When Holidays Aren't Happy: 4 Ways to Deal with Grief and Porn Addiction

When Holidays Aren't Happy: 4 Ways to Deal with Grief and Porn Addiction

My friend sent me a SOS text the other night. She had discovered a movie on their cable account that she suspected her husband had watched. Her text contained the normal anger and anxiety that many spouses feel when they find their significant other engaging in pornography. But she also said this: I feel so sad for him. In the same moment she was overcome by her own grief, she knew that her husband had lost something significant too.

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The Necessity of Undoing

The Necessity of Undoing

I'm guest posting today over at a friend's place. Here's a little teaser with a link at the end where you can finish reading.

This has been a summer worthy of its own hashtag.

If I had the time or the desire, I’d go back through each sad event between May 8th and the day I posted about Irma’s projected path (because at press time, she hasn’t made it to the U.S.) and tag it #thesummerfromhellcontinues.

As I talked to my mentor via FaceTime today, she said, “You have been through trauma.”

I bristled.

Trauma? It's not trauma. Trauma is what people are experiencing after Harvey. Trauma is sexual abuse or the loss of a child. This is not trauma, I thought to myself.

And this attitude of mine comes a few days after talking to two different women about two different things and me telling them that God wants them to know their pain is valid. Their wounds are valid. It is okay, I said, for them to lament and cry and point to all the broken pieces and be sad. I actually, this morning, told one of them to not compare her wounds with someone else’s.

Therefore, I know what I am telling myself is not the truth. Is it not easy to speak the truth and then shut one’s own ears?

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If Things Look Hopeless

If Things Look Hopeless

A decade plus ago, I (Jen) could have made the choice to steer the car into oncoming traffic. The despair was that bad. The darkness was that overwhelming. By God's grace and intervention, I stayed in my lane.

After that moment, the way I began to view the world and God and Craig slowly changed. And now, here we are, speaking hope and light to marriages, even though at one point, we were bathed in darkness and depression.

You can be a Christian and still be assaulted by hopelessness. You can still be plagued by thoughts about how easy it could be to walk away. And yet, as we have found, it's worth it to persevere through the suffering. God promises to use all things for good. There is purpose to our pain.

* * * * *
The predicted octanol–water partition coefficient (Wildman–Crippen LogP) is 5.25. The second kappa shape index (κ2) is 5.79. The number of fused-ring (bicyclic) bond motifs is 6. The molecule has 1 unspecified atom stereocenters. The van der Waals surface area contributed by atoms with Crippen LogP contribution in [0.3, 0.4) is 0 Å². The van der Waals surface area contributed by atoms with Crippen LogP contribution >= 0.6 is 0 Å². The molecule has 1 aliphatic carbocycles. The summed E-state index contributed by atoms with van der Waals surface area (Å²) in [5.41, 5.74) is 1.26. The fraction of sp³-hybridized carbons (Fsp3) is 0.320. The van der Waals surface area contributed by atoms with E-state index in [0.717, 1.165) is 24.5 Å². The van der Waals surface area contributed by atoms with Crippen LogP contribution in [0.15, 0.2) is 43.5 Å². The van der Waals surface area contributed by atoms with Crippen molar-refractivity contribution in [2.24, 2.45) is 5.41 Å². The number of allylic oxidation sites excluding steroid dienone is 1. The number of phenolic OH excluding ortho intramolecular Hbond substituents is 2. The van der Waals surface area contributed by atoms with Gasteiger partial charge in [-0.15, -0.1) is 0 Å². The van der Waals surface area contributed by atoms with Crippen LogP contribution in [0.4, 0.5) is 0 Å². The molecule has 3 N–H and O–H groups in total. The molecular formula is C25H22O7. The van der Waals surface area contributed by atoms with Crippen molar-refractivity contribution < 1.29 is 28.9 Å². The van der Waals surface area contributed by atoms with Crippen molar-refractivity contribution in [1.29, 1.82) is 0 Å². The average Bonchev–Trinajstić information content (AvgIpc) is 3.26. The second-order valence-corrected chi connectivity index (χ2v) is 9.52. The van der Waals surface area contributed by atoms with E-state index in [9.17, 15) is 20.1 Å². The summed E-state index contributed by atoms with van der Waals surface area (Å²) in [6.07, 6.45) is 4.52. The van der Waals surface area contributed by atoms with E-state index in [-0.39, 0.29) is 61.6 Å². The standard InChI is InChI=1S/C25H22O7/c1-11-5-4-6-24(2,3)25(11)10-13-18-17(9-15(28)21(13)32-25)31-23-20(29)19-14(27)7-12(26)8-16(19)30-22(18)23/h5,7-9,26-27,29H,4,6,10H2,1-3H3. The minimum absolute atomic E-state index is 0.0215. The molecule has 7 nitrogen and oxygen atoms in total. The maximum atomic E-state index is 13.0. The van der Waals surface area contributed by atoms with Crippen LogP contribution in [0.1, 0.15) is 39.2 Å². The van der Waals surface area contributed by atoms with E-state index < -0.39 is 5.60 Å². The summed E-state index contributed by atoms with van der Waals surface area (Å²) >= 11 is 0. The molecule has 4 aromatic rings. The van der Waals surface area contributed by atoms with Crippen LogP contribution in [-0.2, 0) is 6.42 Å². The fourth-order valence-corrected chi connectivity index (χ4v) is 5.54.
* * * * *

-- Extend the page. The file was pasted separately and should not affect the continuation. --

If this is true for us, it is true for you, too.

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Getting Through Grief (new video)

Getting Through Grief (new video)

Grief sucks and for the past 3 months we've been inundated with it. Since our mission is to live authentically in this community, we're simply inviting you into how we've been living out (the good ways and the not-so-good ways) this process of grief recently. 

Here are 3 lessons learned:

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Why Dead Batteries Matter

Why Dead Batteries Matter

I FaceTimed with my friend who is in hospice today in the aisle of Target today. When you get the chance to speak to someone who is dying, you make do in the environment you're in. You don't really care if people are staring because you're crying into your phone.

I told him I think he's the kindest man on the planet. I even confirmed it with my oldest daughter. She's spent the night at their house so many times over the past 10 years, and yep, he never raises his voice.

And then, he spoke to me:

"You probably don't even remember this, Jen, but 10 years ago - we had just met at the pool for the first time - we were stranded with a dead battery, and you had just gotten back from a trip from Florida. Craig met us at the gas station and gave us a jump."

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The Importance of Play in Marriage

The Importance of Play in Marriage

This is a piece of metal that my mother-in-law used when she wore her scarves. 

It's mine now. 

The reason it is sacred to me is not because I've been in desperate need of what my father-in-law calls a "scarver." It's because when he was going through her things, he immediately thought of me. 

One time years ago, he and I were in an intense Scrabble battle (the real one, with the board and wooden tiles). He played the word "scarve" and convinced me that it was a verb - like when you "scarve" someone (i.e. put a scarf around the neck). He was so convincing (and a priest!), so I didn't challenge. 

I should have.

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